Deals were also being made in Italy when the 50th anniversary of the biennial Florence International Antiques Fair saw a more international mix than had been offered here previously, with 18 foreign galleries and 72 Italians showing in the elegant Palazzo Corsini. The big surprise was the number of Americans shopping. “These are clients I only see at Maastricht,” says Edward Clark of London’s Whitfield Fine Art, a sentiment that was echoed by many of his colleagues.

Sales included a six-figure Giandomenico Tiepolo, Head of a Philosopher With a Red Hat, offered by New York dealer Adam Williams; a sexy seated nude by Giovanni Boldini that Robilant + Voena of Milan and London say they could have sold again for €350,000; and dozens of pieces of Doccia porcelain, hugely popular with Trinity Fine Art’s American clients, selling in the $500–13,000 range. The fair’s only drawback was that nonresidents of Italy weren’t always able to buy what they fancied. To preserve the country’s cultural heritage, Italian authorities “notify” pieces that cannot leave the country. “Notificato, notificato,” grumbled one English dealer, pointing to various objects in his booth. “They hand out these citations like parking tickets.”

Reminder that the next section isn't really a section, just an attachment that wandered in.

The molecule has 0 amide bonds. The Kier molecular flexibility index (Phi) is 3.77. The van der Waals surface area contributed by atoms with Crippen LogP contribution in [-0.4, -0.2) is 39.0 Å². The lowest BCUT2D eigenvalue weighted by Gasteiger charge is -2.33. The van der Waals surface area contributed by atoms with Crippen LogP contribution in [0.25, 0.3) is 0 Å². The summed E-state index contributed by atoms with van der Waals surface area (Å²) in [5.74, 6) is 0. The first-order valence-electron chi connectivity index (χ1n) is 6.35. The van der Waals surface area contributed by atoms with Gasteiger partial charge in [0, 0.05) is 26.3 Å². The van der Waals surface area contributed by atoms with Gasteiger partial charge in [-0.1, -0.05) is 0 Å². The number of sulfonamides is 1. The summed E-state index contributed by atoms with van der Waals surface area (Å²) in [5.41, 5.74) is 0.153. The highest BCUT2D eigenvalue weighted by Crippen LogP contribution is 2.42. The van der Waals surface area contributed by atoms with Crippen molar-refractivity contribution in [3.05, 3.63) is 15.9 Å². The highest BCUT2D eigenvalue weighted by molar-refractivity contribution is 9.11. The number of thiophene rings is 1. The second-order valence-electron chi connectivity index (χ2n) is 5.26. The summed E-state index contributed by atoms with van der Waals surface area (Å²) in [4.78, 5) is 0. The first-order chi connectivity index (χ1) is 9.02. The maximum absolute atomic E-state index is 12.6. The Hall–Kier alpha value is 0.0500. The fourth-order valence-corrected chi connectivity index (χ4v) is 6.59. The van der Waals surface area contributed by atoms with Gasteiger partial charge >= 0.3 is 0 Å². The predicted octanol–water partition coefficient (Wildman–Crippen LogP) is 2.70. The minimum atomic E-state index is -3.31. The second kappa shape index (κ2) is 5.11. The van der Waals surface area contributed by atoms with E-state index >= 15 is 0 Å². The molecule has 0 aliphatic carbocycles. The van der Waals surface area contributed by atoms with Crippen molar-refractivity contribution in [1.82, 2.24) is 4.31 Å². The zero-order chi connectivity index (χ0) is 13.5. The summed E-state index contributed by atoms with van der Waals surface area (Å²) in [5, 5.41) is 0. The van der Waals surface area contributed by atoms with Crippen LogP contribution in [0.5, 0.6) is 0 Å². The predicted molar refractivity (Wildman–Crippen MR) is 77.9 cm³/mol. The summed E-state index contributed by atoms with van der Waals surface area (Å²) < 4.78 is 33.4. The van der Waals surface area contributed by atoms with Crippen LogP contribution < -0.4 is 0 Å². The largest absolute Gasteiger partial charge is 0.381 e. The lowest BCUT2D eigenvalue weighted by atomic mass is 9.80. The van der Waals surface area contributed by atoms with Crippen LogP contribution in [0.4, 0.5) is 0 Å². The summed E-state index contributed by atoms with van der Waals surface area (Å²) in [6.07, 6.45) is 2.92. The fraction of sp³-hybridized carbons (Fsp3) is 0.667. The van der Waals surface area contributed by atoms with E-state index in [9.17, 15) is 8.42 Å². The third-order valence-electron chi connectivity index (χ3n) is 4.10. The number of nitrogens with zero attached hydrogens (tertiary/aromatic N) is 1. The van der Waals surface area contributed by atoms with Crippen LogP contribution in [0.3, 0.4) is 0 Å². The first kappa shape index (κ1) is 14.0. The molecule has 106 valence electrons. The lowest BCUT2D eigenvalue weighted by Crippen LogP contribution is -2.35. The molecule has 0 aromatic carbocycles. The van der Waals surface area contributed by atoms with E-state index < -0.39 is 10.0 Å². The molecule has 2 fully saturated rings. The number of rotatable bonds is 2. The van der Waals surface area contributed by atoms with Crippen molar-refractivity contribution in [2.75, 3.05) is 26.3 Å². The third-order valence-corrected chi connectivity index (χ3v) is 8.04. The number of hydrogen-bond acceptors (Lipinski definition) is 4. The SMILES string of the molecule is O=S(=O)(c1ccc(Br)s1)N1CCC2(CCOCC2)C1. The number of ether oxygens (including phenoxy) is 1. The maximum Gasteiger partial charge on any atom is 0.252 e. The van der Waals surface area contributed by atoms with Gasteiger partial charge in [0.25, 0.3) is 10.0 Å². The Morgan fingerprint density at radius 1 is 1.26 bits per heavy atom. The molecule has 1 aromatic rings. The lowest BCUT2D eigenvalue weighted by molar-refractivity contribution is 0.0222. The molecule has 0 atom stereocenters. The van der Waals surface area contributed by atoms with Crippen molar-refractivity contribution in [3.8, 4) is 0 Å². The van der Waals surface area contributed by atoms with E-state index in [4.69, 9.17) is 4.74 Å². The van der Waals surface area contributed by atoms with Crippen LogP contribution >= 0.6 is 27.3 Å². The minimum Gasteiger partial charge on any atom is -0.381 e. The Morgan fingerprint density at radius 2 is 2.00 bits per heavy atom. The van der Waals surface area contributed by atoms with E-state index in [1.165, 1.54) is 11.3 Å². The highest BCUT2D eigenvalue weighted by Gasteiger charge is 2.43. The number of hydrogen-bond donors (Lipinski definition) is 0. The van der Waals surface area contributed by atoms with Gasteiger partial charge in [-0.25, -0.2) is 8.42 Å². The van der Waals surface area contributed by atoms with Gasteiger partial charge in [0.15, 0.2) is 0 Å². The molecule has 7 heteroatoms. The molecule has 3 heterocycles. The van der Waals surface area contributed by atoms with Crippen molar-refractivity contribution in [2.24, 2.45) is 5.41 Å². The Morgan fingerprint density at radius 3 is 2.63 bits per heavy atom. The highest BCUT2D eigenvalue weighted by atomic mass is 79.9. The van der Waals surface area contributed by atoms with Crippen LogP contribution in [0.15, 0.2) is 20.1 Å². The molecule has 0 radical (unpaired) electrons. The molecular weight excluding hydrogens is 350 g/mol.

Although it was smaller this year and missing some of its prestige galleries, a well-performing Art London was a sign that the middle market for contemporary and modern art still has buyers. Blue Leaf Gallery of Dublin, first-time exhibitors, gambled on a solo show of abstract figurative paintings by Marty Kelly. It paid off when the gallery sold its entire booth. Tanya Baxter Contemporary and Kings Road Gallery, both of London, sold paintings and serigraphs by Indian masters S.H. Raza and M.F. Husain.

Next up was a buzzy reincarnation—the Pavilion of Art & Design fair (formerly DesignArt London). It was organized by Perrin, who produces its French sibling in March. The combination of quality 20th-century design, modern art and stunning stands proved irresistible to buyers. A Gallic Eurostar invasion was there, with its strong euro, on opening night, as were plenty of Argentines, Brazilians and wealthy Russians, all buying. The Brits, however, didn’t linger–Champagne for £10 a flute at a vernissage is not the way things are done here. New York dealer Barry Friedman sold glass pieces by Yoichi Ohira; London dealer Gordon Watson reported strong sales of Italian mid-century design to South Americans; Richard Nagy sold a number of German Expressionist drawings.